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Grateful Dead Percussionist Makes Music From Supernovas 57

At the "Cosmology At the Beach" conference earlier this month, Grammy-award winning percussionist Mickey Hart performed a composition inspired by the eruptions of supernovae. "Keith Jackson, a Berkeley Lab computer scientist who is also a musician, lent his talents to the project, starting with gathering data from astrophysicists like those at the Berkeley Lab’s Nearby Supernova Factory, which collects data from telescopes in space and on earth to quickly detect and analyze short-lived supernovas. 'If you think about it, it's all electromagnetic data — but with a very high frequency,' Jackson said of the raw data. "What we did is turn it into sound by slowing down the frequency and "stretching" it into an audio form. Both light and sound are all wave forms — just at different frequencies. Our goal was to turn the electromagnetic data into audio data while still preserving the science.'"

Seinfeld's Good Samaritan Law Now Reality? 735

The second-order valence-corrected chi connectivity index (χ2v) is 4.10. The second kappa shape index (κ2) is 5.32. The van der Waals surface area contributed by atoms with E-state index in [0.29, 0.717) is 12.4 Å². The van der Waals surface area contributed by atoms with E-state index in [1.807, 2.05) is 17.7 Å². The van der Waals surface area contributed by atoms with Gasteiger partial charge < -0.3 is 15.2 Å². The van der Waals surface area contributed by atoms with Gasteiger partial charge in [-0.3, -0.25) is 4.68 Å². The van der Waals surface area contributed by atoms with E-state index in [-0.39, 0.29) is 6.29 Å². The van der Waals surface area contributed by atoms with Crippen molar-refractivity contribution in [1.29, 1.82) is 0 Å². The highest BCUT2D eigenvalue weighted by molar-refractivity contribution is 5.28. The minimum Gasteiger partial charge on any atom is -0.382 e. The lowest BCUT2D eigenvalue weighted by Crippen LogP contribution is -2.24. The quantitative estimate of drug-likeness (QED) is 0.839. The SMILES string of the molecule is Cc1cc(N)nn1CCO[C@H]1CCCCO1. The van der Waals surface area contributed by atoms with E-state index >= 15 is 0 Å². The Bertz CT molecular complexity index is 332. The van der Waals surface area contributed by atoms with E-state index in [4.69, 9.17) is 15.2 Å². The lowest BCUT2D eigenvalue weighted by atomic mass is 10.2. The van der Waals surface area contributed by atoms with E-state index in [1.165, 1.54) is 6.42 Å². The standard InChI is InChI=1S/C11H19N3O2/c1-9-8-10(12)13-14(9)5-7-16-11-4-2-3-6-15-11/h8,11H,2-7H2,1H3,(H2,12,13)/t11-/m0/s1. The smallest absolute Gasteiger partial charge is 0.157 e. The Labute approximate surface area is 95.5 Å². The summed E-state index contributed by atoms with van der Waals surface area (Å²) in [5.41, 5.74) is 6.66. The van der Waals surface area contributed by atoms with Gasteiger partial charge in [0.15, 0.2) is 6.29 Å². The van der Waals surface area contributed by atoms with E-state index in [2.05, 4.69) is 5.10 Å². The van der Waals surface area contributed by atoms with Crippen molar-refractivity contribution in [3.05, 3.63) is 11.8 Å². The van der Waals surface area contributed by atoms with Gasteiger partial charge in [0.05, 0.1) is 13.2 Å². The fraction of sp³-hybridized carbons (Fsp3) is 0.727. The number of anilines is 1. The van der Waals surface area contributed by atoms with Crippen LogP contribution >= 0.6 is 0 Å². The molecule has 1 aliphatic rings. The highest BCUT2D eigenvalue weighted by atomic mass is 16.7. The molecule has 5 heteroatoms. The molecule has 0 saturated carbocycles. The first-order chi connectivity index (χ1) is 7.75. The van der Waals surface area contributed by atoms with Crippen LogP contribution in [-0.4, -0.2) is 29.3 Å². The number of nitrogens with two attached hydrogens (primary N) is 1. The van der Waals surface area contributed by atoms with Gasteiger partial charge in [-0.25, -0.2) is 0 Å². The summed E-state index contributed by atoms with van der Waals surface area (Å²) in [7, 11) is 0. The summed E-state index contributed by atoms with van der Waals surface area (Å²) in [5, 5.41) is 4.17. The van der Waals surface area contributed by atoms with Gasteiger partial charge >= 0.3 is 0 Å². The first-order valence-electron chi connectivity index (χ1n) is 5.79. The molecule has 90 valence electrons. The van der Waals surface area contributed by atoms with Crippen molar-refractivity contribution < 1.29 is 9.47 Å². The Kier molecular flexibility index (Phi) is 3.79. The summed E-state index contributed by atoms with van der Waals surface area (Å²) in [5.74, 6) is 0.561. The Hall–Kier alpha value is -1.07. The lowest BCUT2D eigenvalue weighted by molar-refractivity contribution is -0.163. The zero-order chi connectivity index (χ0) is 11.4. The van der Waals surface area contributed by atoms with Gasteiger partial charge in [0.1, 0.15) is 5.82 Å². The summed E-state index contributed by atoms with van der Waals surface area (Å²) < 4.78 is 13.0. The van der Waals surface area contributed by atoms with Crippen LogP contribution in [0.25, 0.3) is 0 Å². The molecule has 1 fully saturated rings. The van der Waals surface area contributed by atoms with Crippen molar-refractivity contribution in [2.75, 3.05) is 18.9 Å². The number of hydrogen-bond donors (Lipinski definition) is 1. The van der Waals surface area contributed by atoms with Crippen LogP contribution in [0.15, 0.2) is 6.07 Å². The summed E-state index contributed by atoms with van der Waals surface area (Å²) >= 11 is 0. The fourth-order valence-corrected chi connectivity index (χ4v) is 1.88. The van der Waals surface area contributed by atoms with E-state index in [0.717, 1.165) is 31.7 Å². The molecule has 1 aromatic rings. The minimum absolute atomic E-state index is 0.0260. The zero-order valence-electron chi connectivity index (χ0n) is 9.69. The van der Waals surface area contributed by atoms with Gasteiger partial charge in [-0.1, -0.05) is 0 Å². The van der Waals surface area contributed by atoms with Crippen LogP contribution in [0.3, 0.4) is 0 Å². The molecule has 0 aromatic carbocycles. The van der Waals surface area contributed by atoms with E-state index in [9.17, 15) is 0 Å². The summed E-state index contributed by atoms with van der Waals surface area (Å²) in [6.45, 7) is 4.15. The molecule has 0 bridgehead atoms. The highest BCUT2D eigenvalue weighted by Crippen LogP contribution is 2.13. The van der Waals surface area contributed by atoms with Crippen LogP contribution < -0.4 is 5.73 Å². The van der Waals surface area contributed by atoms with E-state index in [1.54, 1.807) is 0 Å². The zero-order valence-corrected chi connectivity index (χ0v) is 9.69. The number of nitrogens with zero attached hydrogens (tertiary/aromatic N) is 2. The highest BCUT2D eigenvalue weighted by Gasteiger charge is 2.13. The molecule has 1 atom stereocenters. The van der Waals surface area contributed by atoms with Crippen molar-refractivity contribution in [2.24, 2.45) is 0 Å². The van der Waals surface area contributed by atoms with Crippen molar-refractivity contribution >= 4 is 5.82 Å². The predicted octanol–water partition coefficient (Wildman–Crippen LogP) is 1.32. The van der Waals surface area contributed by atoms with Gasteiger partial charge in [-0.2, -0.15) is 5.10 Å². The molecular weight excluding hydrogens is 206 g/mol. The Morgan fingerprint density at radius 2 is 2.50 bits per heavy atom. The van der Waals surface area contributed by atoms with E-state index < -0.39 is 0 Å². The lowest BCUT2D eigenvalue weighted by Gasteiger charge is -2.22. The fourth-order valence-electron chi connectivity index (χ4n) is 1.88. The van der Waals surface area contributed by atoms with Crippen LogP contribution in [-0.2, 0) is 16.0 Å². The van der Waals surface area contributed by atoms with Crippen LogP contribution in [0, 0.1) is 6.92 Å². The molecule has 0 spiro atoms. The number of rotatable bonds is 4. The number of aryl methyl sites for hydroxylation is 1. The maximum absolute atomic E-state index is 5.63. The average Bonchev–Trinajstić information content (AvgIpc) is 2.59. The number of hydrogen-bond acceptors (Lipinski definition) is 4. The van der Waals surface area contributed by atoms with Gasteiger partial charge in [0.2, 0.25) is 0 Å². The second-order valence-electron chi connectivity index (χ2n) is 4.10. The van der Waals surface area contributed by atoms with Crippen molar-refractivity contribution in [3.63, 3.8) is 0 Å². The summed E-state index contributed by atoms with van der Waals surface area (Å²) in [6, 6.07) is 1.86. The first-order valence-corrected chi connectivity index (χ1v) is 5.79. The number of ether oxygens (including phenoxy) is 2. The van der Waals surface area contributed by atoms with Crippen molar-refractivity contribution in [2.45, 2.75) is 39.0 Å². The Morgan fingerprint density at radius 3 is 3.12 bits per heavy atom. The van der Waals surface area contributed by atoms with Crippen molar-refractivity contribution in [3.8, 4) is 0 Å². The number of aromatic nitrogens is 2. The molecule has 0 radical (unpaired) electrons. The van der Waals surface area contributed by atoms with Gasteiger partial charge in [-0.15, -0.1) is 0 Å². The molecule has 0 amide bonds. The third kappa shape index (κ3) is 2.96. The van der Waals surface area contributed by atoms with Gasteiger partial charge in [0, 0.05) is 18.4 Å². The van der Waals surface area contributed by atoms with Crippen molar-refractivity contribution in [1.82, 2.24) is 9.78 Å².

e3m4n writes "The fictitious 'good samaritan' law from the final episode of Seinfeld (the one that landed them in jail for a year) appears to be headed toward reality for California residents after the house passed this bill. There are some differences, such as direct action is not required, but the concept of guilt by association for not doing the right thing is still on the face of the bill."

Submission + - Another Linux device company acquired (

nerdyH writes: Number two Linux device OS/tools vendor MontaVista is selling out to up-and-coming networking chip vendor Cavium, for $50M. Market leader Wind River capitulated to Intel earlier this year, for $884M. Both MontaVista and Wind River plan to operate autonomously, but can a "married-but-not-dead" business model actually work in this market?

Submission + - Blaming Intel for how the world is (